Everything You Know About Homo sapiens is Wrong: The Revolutionary Implications of Cognitive Ethology

author: Steven Best, Department of Philosophy, University of Texas at El Paso
produced by: University of Maribor
published: Nov. 22, 2011,   recorded: September 2011,   views: 511
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As humans continue to explore their evolutionary past and gain a more accurate knowledge of the intelligence of great apes and other animals, as they probe the depths of the cosmos in search of life more advanced than themselves, as they develop increasingly sophisticated computers and forms of artificial intelligence and artificial life (self-reproducing “digital DNA”), as they create transgenic beings and cross species boundaries to exchange their genes with animals, as they clone forms and create others virtually from scratch, and as they merge ever more intimately with technology and computers to construct bionic bodies and become cyborgs, the question inexorably arises: Who/what is Homo sapiens?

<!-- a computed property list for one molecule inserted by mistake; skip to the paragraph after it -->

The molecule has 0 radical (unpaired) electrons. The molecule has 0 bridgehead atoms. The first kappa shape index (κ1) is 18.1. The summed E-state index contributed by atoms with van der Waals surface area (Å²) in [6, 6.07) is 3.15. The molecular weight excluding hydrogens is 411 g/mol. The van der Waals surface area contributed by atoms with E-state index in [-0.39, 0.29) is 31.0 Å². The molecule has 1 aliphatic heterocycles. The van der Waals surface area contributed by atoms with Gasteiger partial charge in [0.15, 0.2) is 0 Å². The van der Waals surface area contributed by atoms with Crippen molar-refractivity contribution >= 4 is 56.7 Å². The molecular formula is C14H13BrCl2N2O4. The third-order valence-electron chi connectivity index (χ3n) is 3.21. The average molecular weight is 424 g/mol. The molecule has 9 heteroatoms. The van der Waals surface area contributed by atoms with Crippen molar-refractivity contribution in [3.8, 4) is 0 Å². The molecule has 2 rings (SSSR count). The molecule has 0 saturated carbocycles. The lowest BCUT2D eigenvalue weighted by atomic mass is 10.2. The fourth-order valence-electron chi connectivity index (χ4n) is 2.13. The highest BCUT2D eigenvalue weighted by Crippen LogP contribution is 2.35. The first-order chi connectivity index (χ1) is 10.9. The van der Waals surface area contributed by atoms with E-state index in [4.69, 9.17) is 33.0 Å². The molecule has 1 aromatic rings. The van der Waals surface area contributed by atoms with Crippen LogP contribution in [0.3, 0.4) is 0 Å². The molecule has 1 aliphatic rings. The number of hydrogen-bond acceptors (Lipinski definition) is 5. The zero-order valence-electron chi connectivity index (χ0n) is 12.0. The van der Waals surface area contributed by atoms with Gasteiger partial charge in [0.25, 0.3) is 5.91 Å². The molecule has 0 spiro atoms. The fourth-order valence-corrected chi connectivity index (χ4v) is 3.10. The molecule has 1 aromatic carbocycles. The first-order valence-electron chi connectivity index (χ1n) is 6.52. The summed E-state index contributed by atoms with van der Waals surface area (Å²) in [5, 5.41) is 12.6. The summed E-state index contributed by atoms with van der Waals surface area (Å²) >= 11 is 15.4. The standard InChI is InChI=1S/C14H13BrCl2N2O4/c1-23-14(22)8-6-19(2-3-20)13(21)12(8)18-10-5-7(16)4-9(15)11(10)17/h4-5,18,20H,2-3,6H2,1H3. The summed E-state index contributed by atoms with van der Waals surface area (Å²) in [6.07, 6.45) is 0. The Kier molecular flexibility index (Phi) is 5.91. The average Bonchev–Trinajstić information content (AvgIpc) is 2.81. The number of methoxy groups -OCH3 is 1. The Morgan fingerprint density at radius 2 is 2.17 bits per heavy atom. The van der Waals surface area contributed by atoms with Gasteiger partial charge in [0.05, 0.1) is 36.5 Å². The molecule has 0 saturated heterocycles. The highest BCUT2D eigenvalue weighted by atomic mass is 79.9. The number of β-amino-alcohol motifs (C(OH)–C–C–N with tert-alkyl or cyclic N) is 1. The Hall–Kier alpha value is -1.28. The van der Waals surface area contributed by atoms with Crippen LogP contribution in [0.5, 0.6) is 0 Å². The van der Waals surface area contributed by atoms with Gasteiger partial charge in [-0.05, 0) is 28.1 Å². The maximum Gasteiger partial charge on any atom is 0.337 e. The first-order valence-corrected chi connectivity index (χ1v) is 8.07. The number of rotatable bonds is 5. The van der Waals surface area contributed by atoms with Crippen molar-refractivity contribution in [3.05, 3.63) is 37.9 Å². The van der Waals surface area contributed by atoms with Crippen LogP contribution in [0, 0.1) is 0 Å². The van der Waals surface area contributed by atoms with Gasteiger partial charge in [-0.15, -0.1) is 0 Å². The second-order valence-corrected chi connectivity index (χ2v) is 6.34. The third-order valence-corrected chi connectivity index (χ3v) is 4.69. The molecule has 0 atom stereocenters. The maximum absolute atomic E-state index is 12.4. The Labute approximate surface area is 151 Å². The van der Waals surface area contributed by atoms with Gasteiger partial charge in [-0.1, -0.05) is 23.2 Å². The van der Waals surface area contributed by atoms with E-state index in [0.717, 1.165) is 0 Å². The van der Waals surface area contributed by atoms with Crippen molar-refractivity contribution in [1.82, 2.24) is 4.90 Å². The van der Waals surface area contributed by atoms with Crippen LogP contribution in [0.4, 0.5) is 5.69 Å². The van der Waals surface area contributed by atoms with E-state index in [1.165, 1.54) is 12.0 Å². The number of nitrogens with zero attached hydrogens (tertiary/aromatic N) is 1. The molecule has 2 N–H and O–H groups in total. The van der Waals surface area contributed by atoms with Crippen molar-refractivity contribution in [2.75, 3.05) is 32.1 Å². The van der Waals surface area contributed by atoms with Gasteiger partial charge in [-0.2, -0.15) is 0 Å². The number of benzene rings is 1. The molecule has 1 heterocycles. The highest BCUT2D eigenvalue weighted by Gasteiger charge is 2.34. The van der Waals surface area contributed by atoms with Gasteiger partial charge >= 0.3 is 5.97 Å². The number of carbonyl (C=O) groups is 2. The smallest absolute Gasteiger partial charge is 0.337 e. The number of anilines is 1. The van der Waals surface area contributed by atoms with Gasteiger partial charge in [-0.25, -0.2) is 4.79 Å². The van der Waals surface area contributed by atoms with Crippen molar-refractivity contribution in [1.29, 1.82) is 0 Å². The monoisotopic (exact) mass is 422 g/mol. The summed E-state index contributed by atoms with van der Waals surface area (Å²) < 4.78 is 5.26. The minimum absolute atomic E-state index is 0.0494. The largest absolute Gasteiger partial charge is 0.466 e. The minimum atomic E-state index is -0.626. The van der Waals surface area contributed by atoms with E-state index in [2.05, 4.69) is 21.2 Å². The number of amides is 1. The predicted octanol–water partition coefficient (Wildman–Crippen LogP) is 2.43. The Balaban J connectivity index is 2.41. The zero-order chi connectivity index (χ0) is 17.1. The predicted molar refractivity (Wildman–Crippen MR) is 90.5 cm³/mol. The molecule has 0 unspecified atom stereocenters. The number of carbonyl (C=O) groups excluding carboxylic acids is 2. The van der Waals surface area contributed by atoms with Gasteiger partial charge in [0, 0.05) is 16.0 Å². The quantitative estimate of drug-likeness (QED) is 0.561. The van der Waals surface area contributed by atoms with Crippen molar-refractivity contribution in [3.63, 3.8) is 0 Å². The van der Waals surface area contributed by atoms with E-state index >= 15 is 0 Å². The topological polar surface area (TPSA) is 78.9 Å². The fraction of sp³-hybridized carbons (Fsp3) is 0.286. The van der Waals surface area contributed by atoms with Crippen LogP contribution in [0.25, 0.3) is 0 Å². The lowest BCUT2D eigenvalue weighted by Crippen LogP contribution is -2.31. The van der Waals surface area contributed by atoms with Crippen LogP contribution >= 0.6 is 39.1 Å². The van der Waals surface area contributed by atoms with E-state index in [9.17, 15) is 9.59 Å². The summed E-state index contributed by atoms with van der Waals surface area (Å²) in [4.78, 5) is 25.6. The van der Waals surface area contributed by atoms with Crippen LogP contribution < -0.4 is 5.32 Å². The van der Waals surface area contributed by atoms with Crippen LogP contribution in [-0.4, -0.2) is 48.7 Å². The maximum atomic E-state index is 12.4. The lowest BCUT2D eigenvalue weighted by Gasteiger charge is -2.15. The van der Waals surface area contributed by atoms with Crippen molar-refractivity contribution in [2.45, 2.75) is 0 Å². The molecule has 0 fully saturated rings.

The massive, tangled knot of ideologies involved in the social construction of our species identity need to be critically unraveled, so that we can develop new identities that are far more sane, humane, ethical, ecological, and sustainable, and that accurately depict the true place of Homo sapiens in the ecosystems of the earth and in the cosmos as a whole. The profound degree of social transformation needed to avert the social and ecological crises threatening the planet and its inhabitants is not possible without radical change in the dominant worldviews, cultures, and values anchored in anthropocentrism and speciesism. Most fundamentally, humans need new concepts of themselves as a socio-natural species and member of a much larger community than global humanity. This community includes all other animals and sentient beings, and the earth as a whole; we belong not to “the human race” but to the biocommunity, to Gaia.

We will try to answer the following questions:

  • What have been the predominant views of human nature?
  • What is wrong with them and what consequences do they have for society, animals, and ecology?
  • What new modes of thought are provoking radical new conceptions of Homo sapiens, and how do they accomplish this?

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